As the Pentagon exits Afghanistan it is looking to Kuwait to base a sizable force. One aim, to dispel the perception in the Mideast, disseminated by Iran, that the US is pulling back in the region.
The signal – that the United States plan to maintain a credible force in the region – comes at a vital time for the US military, says Michael Singh, a former senior adviser for Middle East affairs at the National Security Council.
“The Middle East is very turbulent right now – it’s hard to even imagine all of the different types of conflicts that will challenge our interests,” adds Mr. Singh.
A Senate Foreign Relations Committee report released Tuesday stresses the “myriad” political and security challenges in the region, “from the Iranian nuclear program to the threat of terrorism.”
But at the top of the list is the ongoing friction with Iran, analysts tend to agree.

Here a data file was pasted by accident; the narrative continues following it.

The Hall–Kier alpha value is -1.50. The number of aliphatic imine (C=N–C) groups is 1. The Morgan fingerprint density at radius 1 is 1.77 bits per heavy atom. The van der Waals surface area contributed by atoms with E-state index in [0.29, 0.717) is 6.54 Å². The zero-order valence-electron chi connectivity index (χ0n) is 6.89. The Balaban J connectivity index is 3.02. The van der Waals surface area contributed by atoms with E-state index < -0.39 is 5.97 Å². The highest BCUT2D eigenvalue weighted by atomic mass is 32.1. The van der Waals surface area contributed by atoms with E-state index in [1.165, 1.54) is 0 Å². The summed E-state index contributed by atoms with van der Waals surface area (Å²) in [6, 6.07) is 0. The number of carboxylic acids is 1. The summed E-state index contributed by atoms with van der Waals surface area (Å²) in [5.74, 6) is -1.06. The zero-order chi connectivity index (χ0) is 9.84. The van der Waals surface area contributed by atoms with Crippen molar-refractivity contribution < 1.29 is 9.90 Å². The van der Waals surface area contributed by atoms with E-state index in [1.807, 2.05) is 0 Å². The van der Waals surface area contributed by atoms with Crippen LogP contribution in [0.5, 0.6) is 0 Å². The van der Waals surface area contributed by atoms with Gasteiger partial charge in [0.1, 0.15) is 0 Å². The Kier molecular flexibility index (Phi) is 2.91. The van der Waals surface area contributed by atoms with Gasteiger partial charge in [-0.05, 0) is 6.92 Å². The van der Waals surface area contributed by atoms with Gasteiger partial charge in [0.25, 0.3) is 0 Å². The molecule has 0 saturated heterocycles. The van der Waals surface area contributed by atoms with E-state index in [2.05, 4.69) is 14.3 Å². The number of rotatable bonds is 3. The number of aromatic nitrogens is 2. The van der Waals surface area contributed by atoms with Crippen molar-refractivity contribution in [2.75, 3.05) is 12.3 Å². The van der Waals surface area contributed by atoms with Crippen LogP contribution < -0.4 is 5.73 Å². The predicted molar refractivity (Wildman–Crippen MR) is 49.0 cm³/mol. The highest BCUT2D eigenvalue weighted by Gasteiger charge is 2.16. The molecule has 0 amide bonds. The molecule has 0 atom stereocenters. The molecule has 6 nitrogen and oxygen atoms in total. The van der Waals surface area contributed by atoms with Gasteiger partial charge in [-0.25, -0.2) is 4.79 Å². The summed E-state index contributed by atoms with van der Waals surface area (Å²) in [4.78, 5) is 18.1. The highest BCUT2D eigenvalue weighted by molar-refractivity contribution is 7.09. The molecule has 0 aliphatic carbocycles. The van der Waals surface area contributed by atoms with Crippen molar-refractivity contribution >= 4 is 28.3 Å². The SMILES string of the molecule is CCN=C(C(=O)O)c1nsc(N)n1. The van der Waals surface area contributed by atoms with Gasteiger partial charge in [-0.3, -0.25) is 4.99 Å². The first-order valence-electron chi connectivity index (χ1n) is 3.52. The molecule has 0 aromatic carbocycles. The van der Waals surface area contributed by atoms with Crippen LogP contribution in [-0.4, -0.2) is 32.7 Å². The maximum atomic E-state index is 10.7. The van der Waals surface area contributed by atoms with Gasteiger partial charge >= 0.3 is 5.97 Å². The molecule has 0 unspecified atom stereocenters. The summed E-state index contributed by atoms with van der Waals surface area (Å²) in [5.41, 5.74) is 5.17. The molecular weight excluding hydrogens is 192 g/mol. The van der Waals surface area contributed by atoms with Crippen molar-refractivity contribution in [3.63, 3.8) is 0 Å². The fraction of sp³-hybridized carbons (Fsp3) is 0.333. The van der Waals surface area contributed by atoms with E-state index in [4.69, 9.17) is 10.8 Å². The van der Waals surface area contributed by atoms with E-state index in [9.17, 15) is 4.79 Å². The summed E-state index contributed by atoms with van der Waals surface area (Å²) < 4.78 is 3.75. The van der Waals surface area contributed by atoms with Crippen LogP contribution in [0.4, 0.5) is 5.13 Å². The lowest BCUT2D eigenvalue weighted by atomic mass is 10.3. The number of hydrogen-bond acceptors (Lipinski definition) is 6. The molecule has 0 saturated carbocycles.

“Clearly the day where we had massive US troop presence in Iraq and Afghanistan are coming to a close,” Singh says. When coupled with what Singh describes as a US response to the Arab Spring that “has in many ways been aloof,” he adds, “I think there’s a perception in the region that the US is pulling back.”
Singh says it’s a perception that Iran is seeking to disseminate for its own purposes – “that America is leaving the region because they have driven US forces out.” And, he adds, it's in the Pentagon’s best interests “to show this narrative is false.”